Local hustings in the Walthamstow constituency have been lively affairs, but none perhaps as interesting as the Grove Road mosque meeting on Friday evening April 30. After all, this is a constituency with the third largest Muslim community in London, where Muslims are a major component of the estimated one third of the borough who are non-white. The packed audience largely consisted, unsurprisingly, of male Asians, and a few of their wives seated the other side of the aisle.
Among the four "honoured" guests was, to my surprise, Jonathan Steele, the former foreign correspondent of "The Guardian", who was presumably there to add gravitas. Of the candidates of the three main parties, the only woman was Stella Creasy, the Labour candidate, who, notably, had her head uncovered. The rather genial Walthamstow Council of Mosques leader introduced proceedings, or rather introduced Mr Steele (at some, almost obsequious, length). Why the mosque leader wasn't the one chairing a meeting aimed at the local Muslim community, can only be guessed at.
In the manner of the televised Leaders' debates, the questions had been approved in advance, and were mostly safe and sensible, albeit reflecting the understandable specific concerns of the local Muslim community. Creasy, a former local mayor, and the favourite to win what should be a firm Labour seat, and her main challenger, the Lib-Dem parliamentary candidate and local councillor Farid Ahmad, clashed over specifics concerning their individual and/or party records on issues like outlawing religious discrimination and health care. In the manner for which his campaign has become somewhat renowned, Ahmed made unsubstantiated accusations against Creasy and her party and showed a disturbing lack of familiarity with his own party's stance in the Lords on legislation tackling religious hatred. However it was when the meeting turned to foreign policy that things really came alive and audience members began to voice their opinions in an unscripted fashion. The three candidates adopted a mostly faithful rendition of their national parties' approach to Middle East matters - there were no questions about China and Russia. Andy Hemsted, a rather tired retread of a 1980s Tory Essex Boy caricature, found himself in fairly deep water as his rather unsophisticated take on terror and nukes made him sound a tad too close to Israel for this audience's particular delectation.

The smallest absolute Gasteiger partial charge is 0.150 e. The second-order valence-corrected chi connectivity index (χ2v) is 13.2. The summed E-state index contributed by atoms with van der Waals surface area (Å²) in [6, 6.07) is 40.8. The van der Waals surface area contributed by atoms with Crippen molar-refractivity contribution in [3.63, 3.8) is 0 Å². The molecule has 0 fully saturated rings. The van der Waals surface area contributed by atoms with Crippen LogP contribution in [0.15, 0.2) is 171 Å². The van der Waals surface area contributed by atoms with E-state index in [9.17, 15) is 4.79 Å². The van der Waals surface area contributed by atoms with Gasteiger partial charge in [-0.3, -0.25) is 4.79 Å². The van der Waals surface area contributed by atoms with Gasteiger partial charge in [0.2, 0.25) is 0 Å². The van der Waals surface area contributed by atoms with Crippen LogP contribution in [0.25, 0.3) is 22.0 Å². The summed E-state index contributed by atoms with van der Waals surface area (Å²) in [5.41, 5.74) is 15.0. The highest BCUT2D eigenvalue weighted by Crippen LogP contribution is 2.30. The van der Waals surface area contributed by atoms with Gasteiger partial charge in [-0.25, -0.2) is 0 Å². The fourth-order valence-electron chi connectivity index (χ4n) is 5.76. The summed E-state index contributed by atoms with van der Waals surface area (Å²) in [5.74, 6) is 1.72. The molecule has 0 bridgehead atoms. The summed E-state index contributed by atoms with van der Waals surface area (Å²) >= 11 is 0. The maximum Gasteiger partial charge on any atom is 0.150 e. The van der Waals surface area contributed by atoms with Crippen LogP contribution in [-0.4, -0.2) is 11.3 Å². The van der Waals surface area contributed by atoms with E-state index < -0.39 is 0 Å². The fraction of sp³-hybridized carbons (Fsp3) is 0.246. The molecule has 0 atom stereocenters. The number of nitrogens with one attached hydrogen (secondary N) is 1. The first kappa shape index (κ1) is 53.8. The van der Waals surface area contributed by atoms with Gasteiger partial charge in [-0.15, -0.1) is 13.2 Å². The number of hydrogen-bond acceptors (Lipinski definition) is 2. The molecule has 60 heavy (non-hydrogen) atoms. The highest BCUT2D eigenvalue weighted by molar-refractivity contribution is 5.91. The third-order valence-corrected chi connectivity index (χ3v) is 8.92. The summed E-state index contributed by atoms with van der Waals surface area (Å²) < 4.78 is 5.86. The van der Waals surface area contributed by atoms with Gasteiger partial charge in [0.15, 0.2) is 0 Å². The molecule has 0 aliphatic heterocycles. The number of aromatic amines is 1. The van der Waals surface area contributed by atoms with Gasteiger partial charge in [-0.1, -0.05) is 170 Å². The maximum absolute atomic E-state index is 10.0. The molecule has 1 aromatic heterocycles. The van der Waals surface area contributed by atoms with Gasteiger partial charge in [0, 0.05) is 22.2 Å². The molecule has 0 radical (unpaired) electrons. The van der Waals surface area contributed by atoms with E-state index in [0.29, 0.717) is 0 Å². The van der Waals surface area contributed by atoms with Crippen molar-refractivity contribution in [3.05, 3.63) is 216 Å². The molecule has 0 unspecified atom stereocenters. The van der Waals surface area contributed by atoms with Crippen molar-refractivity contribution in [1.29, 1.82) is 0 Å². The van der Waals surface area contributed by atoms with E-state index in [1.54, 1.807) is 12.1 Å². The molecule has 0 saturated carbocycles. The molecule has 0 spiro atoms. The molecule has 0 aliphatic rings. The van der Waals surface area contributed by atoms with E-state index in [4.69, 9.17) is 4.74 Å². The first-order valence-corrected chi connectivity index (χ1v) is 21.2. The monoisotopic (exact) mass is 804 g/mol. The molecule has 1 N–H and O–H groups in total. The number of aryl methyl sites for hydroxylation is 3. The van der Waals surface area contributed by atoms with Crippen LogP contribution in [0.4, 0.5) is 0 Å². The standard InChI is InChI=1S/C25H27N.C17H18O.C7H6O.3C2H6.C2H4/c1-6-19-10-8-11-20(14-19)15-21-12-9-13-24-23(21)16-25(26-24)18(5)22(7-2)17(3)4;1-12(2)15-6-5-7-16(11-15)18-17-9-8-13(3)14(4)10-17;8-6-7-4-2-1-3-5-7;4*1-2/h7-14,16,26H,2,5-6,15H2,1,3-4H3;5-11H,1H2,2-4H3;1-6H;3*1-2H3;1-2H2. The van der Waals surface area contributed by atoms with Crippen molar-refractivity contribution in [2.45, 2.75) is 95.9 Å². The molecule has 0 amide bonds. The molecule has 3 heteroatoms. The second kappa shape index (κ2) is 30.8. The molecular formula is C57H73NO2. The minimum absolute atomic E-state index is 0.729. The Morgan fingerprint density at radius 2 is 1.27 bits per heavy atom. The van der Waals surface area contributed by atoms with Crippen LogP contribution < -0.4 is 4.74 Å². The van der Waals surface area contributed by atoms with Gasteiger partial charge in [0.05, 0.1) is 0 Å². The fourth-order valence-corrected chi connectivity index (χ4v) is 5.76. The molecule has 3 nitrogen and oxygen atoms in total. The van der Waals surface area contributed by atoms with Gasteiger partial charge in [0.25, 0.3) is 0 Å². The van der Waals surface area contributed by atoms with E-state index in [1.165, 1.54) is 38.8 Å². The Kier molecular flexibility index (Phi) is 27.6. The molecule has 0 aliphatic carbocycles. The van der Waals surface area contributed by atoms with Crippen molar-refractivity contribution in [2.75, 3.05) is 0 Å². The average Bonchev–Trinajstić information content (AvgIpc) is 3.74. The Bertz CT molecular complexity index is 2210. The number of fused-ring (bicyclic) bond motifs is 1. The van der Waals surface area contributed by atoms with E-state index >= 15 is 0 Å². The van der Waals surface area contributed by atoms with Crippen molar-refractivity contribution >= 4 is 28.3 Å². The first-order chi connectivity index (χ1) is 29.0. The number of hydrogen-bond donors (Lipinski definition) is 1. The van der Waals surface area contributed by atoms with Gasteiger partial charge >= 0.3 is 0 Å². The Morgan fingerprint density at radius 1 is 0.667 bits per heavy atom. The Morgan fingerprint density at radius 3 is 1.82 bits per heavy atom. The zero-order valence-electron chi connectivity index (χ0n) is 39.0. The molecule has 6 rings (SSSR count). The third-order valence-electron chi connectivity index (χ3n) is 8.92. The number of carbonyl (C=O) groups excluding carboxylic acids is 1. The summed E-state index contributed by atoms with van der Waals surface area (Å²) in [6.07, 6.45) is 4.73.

Overall, Creasy stole the show, in part because she was quicker on her feet than the other contenders, but also because she has plainly been working this particular community who warmed to her reminders of her past community work. Ahmed, whose campaign has sometimes cynically courted the vote of fellow Muslims against Labour on religious grounds, was not as well received as might have been expected. I left the meeting feeling that perhaps Labour's 7,000 majority, which was slashed from 15,000 in the 2005 "Iraq" poll, will in fact hold up pretty well.